Vishal Ingole, July 12, 2017

 

Mistakes to Avoid to Implement Hadoop Successfully

July 7, 2017

Hadoop has been at the forefront of Big Data implementation methodologies. The journey so far has been filled with more failures than successes. An expert thus has put up a list of common mistakes to avoid while implementing Hadoop.

Wael Elrifai in a post titled How to Avoid Seven Common Hadoop Mistakes and posted on IT Pro Portal says:

Business needs specialized skills, data integration, and budget all need to factor into planning and implementation. Even when this happens, a large percentage of Hadoop implementations fail.

For instance, the author says that one of the most common mistakes that most consultants commit is treated Hadoop like any other database management system. The trick is to treat data lake like a box of Legos and start building the model with one brick at a time. Some other common mistakes include not migrating the data before implementation, not thinking about security issues at the outset and so on. Read the entire article here.

Vishol Ingole, July 7, 2017

Facebook to Tackle Terrorism with Increased Monitoring

July 5, 2017

Due to recent PR nightmares involving terrorism organizations, Facebook is revamping their policies and policing of terrorism content within the social media network. A recent article in Digital Trends, Facebook Fights Against Terrorist Content on Its Site Using A.I., Human Expertise, explains how Zuckerberg and his team of anti-terrorism experts are changing the game in monitoring Facebook for terrorism activity.

As explained in the article,

To prevent AI from flagging a photo related to terrorism in a post like a news story, human judgment is still required. In order to ensure constant monitoring, the community operations team works 24 hours a day and its members are also skilled in dozens of languages.” Recently Facebook was in the news for putting their human monitors at risk by accidentally revealing personal information to the terrorists they were investigating on the site. As Facebook increase the number of monitors, it seems the risk to those monitors also increases.

The efforts put forth by Facebook are admirable, yet we can’t help wonder how – even with their impressive AI/human team – the platform can monitor the sheer number of live-streaming videos as those numbers continue to increase. The threats, terrorist or otherwise, present in social media continue to grow with the technology and will require a much bigger fix than more manpower.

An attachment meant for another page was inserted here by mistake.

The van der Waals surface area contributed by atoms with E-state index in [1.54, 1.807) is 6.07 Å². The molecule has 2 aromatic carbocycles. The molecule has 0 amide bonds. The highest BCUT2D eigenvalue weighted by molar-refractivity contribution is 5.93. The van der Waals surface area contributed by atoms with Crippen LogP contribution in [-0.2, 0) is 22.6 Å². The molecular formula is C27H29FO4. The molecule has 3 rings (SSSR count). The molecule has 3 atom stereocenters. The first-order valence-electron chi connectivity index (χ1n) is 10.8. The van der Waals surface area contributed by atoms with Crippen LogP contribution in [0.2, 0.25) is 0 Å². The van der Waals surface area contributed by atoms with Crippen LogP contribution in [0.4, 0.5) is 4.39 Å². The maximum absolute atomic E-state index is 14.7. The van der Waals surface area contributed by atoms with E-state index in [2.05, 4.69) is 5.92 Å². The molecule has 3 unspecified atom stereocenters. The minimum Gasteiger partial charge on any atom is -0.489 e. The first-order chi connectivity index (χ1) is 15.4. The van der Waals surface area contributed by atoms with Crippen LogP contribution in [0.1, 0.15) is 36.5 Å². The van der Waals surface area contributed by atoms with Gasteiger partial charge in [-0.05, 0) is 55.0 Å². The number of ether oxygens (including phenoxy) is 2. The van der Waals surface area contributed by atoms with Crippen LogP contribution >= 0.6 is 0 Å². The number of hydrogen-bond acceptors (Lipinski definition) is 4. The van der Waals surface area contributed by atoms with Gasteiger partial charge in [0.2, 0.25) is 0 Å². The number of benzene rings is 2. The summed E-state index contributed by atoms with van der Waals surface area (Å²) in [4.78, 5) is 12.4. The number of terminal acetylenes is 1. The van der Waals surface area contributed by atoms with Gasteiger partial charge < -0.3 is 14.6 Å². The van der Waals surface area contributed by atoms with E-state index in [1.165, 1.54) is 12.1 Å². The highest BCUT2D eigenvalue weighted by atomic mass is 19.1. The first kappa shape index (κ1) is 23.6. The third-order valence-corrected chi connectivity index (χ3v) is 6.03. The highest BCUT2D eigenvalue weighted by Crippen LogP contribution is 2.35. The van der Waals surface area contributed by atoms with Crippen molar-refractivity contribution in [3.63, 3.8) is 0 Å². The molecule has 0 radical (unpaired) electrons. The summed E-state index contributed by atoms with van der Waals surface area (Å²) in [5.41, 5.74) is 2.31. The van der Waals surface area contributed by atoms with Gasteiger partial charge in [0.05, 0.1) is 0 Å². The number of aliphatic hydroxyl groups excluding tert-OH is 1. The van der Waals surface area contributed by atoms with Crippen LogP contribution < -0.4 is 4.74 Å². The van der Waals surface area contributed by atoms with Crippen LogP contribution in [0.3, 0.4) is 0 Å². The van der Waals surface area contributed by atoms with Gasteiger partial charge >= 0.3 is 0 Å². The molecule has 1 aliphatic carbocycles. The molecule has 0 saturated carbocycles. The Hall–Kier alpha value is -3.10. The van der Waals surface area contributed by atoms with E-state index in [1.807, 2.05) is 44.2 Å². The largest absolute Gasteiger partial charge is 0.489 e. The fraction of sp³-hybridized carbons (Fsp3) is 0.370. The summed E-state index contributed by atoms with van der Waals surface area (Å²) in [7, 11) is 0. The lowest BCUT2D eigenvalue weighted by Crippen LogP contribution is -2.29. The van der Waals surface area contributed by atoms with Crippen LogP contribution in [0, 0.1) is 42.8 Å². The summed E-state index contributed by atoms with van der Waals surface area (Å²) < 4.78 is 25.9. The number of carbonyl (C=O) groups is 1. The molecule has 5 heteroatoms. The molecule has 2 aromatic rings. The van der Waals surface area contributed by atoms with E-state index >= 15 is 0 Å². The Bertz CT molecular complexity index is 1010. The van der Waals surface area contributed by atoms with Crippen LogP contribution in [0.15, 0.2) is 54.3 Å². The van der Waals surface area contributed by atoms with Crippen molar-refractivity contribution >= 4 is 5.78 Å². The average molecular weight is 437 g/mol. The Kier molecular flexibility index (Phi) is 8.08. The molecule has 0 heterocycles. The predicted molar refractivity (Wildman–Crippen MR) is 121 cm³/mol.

Catherine Lamsfuss, July 5, 2017

DoD and Textron Move Analytics to Cloud

July 3, 2017

Continuing in its efforts to become more cloud-based, the DOD has partnered with Textron to create a web-based intel program. This latest edition of intelligence gathering program has shifted the DOD away from software into cloud presence, one of the government’s goals for the future.

Defense Systems recently reported on this new collaboration:

Decreasing a hardware footprint by consolidating data-centers and servers is entirely consistent with the Pentagon’s push to move more services, applications, storage systems and functions to a cloud-based architecture; this is particularly relevant in light of DOD’s initiative to integrate more commercial IT systems and move more Joint Regional Security Stacks (JRSS) functions to the cloud.

The program itself streamlines data analysis and places it in the cloud for easier storage and access.  This latest move showcases how technology across the board is shifting from traditional software and hardware driven data analytics and moving toward cloud-based.

Catherine Lamsfuss, July 3, 2017

Booz Boo Boo: Blue Chip? Maybe Not

June 1, 2017

I read “Booz Allen, NGA Probe Intel Leak.” Let’s assume that the information in the write up is “sort of” accurate. I suggest this because the article invokes the name of “Edward Snowden” and the name of “Hal Martin.” Both of these individuals allegedly behaved with a bit of professional “looseness.”

But the write up does more than remind me that the once highly regarded blue chip management consulting firm has become an example of how not to manage its own employees and contractors.

Too bad. I worked at Booz, Allen & Hamilton when the firm’s reputation was reasonably well regarded. Today I am not so sure I would place the Booz Allen outfit identified in the FCW article in my “I want to work their” Top 10.

The main point of the write up seems to me to be:

Edward Snowden, Hal Martin and now another Booz Allen Hamilton employee could be involved in the leak of sensitive intelligence data — though in the latest case, it appears it could be accidental.

The information, according the FCW, was sensitive. The error was a result of a misconfiguration error.

Nevertheless, a company charged with working within the constraints set forth by the client should have management procedures in place to prevent alleged security issues.

Booz, Allen & Hamilton once kept a low profile. Now the firm finds itself making headlines.

FCW is not the grocery store tabloid-type of “real news” outfit, of course. However, I ask myself, “Management or mismanagement?”

And from an outfit which once provided management consulting services to the world’s leading organizations.

Interesting.

Stephen E Arnold, June 1, 2017

Dark Web Monitoring

May 26, 2017

As criminals have flocked to the Dark Web, the need for companies to protect themselves from hackers has escalated quickly. But are Dark Web Monitoring services worth the price tag, or is this today’s snake oil? Motherboard examines that issue in, “The Booming, and Opaque, Business of Dark Web Monitoring.”

There are two basic approaches to Dark Web Monitoring, explains contributor Joseph Cox. The first relies on algorithms to flag stolen data, while the second sends humans on fishing expeditions to Dark Web forums. Either way, though, the complexity and underground nature of the Dark Web make wild-goose chases inevitable. Cox writes:

Fundamental problems with the very idea of some of these services, such as the issue of verifying information gleaned from forums and marketplaces, means they might be providing an illusion of security, rather than the real thing.

 

There is a lot of misleading or outright fabricated information in the dark web. Often, particular listings or entire sites are scams, and forum chatter can be populated with people just trying to rip each other off. For that reason, it’s not really good enough to just report everything and anything you see to a customer.

Cox consulted with several Dark Web Monitoring vendors, who describe a balancing act—avoid passing along false flags (which cost clients time and money) while ensuring real threats do not slip through their fingers. A “confidence-level” some services include with each report aims to mitigate that uncertainty, but it is an inexact science. Especially since the Dark Web is ever changing.

Cynthia Murrell, May 26, 2017